Reaching the limit of the elevator, Mr Bodak is forced to walk up a small flight of stairs from the fourteenth to the fifteenth floor, he is greeted by the overweight, blustered figure of Mr Carson who ushers his tenant into his warm office and offers him a cup of coffee from a bag of fine columbian beans sat on the side; it would appear as though the scarcity afflicting the lower floors has not yet reached the lofty heights of the fifteenth. Jakub expresses his concern that he has heard rumours that numerous people have been ejected from the building due to a slight falling around on their rent, in order that immigrant families can be crammed in to make the management more money; tactful as ever Jakub phrases his concern without mentioning the money aspect but pointing out that such ‘re-allocations’ may damage the sense of community in the building. Still blustering Mr Carson says that he will look into what Mr Bodak has said (although his tone suggests anything but) and dismisses the elder gentleman, saying that he is sure they both have work to do; dissatisfied Bodak returns to his flat.
Joe “Smokey” Thomson is stood out the back of the flats in a covered over delivery area, smoking a cigarette when he hears a strangled cough from behind one of the snow covered skips; investigating he finds the badly beaten body of Mr Lung, owner of the local Chinese Takeaway (one of the many businesses that contributes to Thomson’s monetary income), slumped by the side of the skip. Picking up the injured man Thomson began to head back towards the inside of the building, clods of white powdery snow falling from the injured shop owner.
Brian “Bulldog” Best had finished emptying the cab of his lorry, it had been sat unused in the delivery bay since he had returned from his last job; Brian had been carefully extracting his portable DVD player and a selection of Star Trek DVDs, planning to bed down until the storm had passed. As he turned round a figure carrying what appeared to a be a sack or a bundle of sticks loomed out of the white sleet flurry, slowly resolving itself into the shape of “Smokey” Thomson carrying the injured body of Mr Lung over his shoulder; after some initial confusion Brian helped Thomson carried the injured chinese man to the door of the closed takeaway. Banging on the door and shouting lead to Mr Lungs two teenage daughters and mother-in-law opening the door and helping them bundle the injured Mr Lung inside. Having worked several times as a hospital emergency driver, Brian recognised that Mr Lung appeared to have been beaten several with some sort of implement and that he needed some immediate medical help; remembered that a hospital worker lived on the fourth floor he went off in search of Cathy Williams.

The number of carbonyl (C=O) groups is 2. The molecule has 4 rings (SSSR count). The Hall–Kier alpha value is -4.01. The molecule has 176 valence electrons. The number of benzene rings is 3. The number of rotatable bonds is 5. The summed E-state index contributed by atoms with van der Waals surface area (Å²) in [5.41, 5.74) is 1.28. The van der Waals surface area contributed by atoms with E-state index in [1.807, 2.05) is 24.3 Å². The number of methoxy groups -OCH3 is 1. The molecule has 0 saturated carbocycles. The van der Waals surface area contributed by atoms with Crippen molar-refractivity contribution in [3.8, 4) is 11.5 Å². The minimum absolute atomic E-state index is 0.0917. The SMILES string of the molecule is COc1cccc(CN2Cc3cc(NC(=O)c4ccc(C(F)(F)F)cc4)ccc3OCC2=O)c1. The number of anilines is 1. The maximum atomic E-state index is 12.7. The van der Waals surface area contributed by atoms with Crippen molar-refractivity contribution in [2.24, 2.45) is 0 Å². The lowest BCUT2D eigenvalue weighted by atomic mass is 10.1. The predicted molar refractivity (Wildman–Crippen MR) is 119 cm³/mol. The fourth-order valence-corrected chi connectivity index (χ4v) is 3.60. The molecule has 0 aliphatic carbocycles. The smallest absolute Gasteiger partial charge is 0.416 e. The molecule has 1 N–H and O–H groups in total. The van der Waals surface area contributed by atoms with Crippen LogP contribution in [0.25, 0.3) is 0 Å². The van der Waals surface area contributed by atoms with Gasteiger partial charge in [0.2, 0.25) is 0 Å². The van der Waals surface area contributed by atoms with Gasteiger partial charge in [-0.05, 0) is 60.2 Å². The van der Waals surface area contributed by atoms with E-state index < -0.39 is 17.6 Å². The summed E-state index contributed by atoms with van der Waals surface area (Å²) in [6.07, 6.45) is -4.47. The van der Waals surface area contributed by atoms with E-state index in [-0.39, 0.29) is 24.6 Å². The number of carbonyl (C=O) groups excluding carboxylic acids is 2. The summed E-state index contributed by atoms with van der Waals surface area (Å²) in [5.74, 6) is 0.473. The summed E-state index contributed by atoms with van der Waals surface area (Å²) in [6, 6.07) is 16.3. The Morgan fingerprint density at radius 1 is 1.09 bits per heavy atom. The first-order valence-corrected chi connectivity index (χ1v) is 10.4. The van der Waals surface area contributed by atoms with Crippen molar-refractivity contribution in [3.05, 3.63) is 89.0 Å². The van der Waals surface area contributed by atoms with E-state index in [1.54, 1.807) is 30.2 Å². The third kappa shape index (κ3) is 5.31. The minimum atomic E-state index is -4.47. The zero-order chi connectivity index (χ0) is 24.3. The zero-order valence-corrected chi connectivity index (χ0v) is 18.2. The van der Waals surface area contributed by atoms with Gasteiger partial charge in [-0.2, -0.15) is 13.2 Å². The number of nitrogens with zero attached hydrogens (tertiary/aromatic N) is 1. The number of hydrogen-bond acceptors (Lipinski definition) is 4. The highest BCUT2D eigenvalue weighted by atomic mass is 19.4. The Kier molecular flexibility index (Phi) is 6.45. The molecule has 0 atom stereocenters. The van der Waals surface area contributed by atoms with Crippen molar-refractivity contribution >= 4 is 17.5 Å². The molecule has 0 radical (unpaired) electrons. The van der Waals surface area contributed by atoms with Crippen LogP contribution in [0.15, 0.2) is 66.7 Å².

As he passed by the door of Maggy Pike, local hippy and well know purveyor of herbal relief, a familiar smell drifted out from under the door and Brian could hear the voices of Maggy and Cathy talking inside; thinking it a stroke of luck he knocked on the door and was soon explaining the situation to both of the women. Accompanying him to the takeaway Cathy was able to use her emergency medical supplies to stabilise Mr Lung and make him as comfortable as possible, although the elderly gentleman drifted off into unconsciousness. After leaving the herbs that Cathy had purchased for one of her patients behind Maggy left and began making her way back home, she passed by half a dozen young men wearing an assortment of hoodies, one of them carrying a crimson spattered bike lock, luckily none of them paid too much heed to the young Ms Pike, one of them even stopping to ask her about buying a ten-bag. 
Upstairs on the thirteenth floor, Mr Bodak watched the unfolding events from his flat window; picking up his stick Bodak began making his way downstair, but his false leg and age slowed him down a lot.
The youths began to hammer on the door of the chinese takeaway, shouting for them to send out Mr Lung, they began to shout about Mr Lung being responsible for the local cats disappearing and that he was using them in his takeaways. Braced behind the door Cathy and Brian were holding their own when Thomson asked them to open the door; fronting up to the leader of the mob, Thomson warned him to leave and then, when he didn’t respond, smacked the youth in his jaw, the loud sound of a cracking jawbone echoed down the corridor, although Thomson took a crack on his arm as the youth wildly swung his bike lock. Seeing their leader go down so swiftly the other youths lost their courage and turned tail, Thomson carried the injured youth outside and dumped him face down in the snow.